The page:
99% of it is scheme and the offenses they are facing. The Buckeyes did not see nearly as much spread as they are seeing now. THis Ohio State team is playing a lot of nickel. It is almost the base defense because of all the spread (Spread teams so far: Washington, NW, Mn, and now Purdue).

The Bucks are playing a soft nickel and are often dropping a DE into coverage in the flat (Gholston) and playing man under with the LBs. Not a ton of blitzing, and the teams that they are playing are not holding on to the ball very long because they are trying to hit the short routes underneath the corners and safeties.

As a great example of the difference, think about all the times in '05 you saw Carpenter with his hand down outside of the DE. That team was consistently bringing 5 and they were making no attempts at hiding it.
Coming from a Wolverine, we're the football equivalent of a formerly abused wife of a meth addict who just remarried the safe nice guy. We're just glad we have someone who's aware that it's a rivalry and that tackling on defense is integral. Baby steps.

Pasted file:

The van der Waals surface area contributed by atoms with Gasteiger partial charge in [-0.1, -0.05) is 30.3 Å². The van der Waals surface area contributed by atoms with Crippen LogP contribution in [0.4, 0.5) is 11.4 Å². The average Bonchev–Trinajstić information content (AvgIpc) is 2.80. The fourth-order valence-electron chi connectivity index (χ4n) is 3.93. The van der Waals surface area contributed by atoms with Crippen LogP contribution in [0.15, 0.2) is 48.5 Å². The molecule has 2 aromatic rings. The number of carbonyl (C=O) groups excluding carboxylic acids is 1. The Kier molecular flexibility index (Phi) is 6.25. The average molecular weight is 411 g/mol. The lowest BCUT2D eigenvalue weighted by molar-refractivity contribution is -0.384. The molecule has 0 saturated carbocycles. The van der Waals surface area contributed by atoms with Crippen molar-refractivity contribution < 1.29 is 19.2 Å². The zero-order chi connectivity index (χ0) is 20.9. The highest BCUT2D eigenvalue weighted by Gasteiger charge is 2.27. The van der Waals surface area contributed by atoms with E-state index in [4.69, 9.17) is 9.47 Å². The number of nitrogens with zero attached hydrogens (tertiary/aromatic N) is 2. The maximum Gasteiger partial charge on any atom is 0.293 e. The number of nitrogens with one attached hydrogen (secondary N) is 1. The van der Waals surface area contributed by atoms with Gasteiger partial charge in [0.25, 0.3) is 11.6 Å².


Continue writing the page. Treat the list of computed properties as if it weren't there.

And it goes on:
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Unread postby neoleo » Mon Oct 08, 2007 9:16 am

Good points about tackling and the nickle. The great thing about these linebackers is that they can cover so well. Up until recently Freeman was actually more of a liablility agains the run than the pass (when could you ever say that about an OSU linebacker?). He's had huge games the last three weeks to really develop into an every down LB.

Not sure if you guys noticed, but OSU started in the nickle vs. Purdue, but it was a 3-3-5 as opposed to the traditional 4-2-5 Nickle that you normally see. Having Grant and Freeman on the outside and Laurinaitis on the inside being able to cover recievers really helps with the tackling (obvioulsy you have 240 pound LB's tackling instead of 180 pound nickle backs/CB's).

Another improvement over last year is safety play (and the whole secondary really). I loved Brandon Mitchell for his heart and the fact that he stuck around 5 years to finally start (after graduating in 3), but he was not up to standards as an OSU safety. Also, after Russell went down at Iowa last year, O'Neal killed us at the other safety position. On top of that, as good of a story as Antonio Smith was last year, he wasn't a good open field tackler and he didn't have top speed either. Smith and the safeties were really exposed in the michigan game last year which lead to the soft coverage in the national championship game.